Andrew S. Erickson and Kenneth Allen, “China’s Navy Gets a New Helmsman (Part 2): Remaining Uncertainties,” Jamestown China Brief (14 March 2017).
Part 1 of this series discussed Vice Admiral Shen Jinlong’s background, meteoric rise, and recent promotion to PLAN Commander. However, his appointment raises a number of questions about his role in the PLA Navy’s modernization, his promotion’s implication for China’s promotion system, and about his predecessor’s continued presence on the Central Military Commission. Part 2 will explore these important factors in depth and suggest possible conclusions and implications.
Promotion to commander of the PLA Navy has traditionally carried with it appointment to the PLA Central Military Commission (CMC), China’s highest military decision-making body. However, the latest Chinese state media reports state that Admiral Wu Shengli still serves on the CMC (Xinhua, March 5). In his capacity as a high-ranking CCP member, Wu has been a full member of the CCP Central Committee since 2007, serving on the 17th and 18th Committees. It remains uncertain when and how, or even if, Shen will assume similar roles. Perhaps there is a deliberate overlap so that Wu can help Shen learn the ropes.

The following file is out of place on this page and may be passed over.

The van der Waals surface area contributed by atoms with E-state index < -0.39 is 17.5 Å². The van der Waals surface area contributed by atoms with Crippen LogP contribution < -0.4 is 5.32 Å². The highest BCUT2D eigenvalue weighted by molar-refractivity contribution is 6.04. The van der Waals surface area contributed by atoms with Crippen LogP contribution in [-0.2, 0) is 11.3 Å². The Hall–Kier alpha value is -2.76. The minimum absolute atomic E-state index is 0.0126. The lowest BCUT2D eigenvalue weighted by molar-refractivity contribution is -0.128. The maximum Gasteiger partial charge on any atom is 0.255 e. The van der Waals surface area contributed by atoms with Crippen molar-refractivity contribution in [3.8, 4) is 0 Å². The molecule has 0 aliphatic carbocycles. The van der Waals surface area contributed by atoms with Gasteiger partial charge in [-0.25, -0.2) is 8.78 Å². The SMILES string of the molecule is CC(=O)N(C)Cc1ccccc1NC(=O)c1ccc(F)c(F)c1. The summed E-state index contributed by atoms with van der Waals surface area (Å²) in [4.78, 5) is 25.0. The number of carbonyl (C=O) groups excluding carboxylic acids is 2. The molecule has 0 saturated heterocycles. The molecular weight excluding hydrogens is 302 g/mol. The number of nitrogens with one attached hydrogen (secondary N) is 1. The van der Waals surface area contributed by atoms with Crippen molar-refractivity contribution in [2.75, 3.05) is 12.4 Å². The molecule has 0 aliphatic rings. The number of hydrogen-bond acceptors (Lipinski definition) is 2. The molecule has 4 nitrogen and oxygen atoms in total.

During the 1990s and 2000s, there was a generally consistent path to full general/admiral and to CMC Member, combining rank and grade promotions that rarely occur simultaneously (China Brief, July 22 and August 5, 2010). However, it has always remained unclear who decides the appointment of any key leadership positions in the CMC, including the vice chairmen, the minister of national defense, directors of the four departments, and the services, as well as the theater command leaders. Shen’s appointment then raises a number of questions: 1) did Wu Shengli submit Shen’s name, or not, or as one of several names; 2) did the PLAN Party Standing Committee submit several names and then vote; 3) did the CMC vice chairmen or Xi Jinping submit Shen’s name; and 4) does the full CMC vote on the final contenders? 5) What if any role did personal connections (guanxi)—known to be a key factor in selecting any PLA leaders at multiple levels—play in his selection?  Examination of the general steps used for promotion and notable exceptions to these rules provides a framework for understanding the dynamics at play during Shen’s promotion.
Although none of the six previous PLAN commanders, including Shen, have had similar career paths, they have met the required time-in-grade and time-in-rank requirements (See Table 2 in Part 1 of this series) (China Brief, July 22, 2010; August 5, 2010).  While the bullets below show the pattern in 2010; it is clear that the PLA is already adjusting past practices to meet Xi’s new requirements. …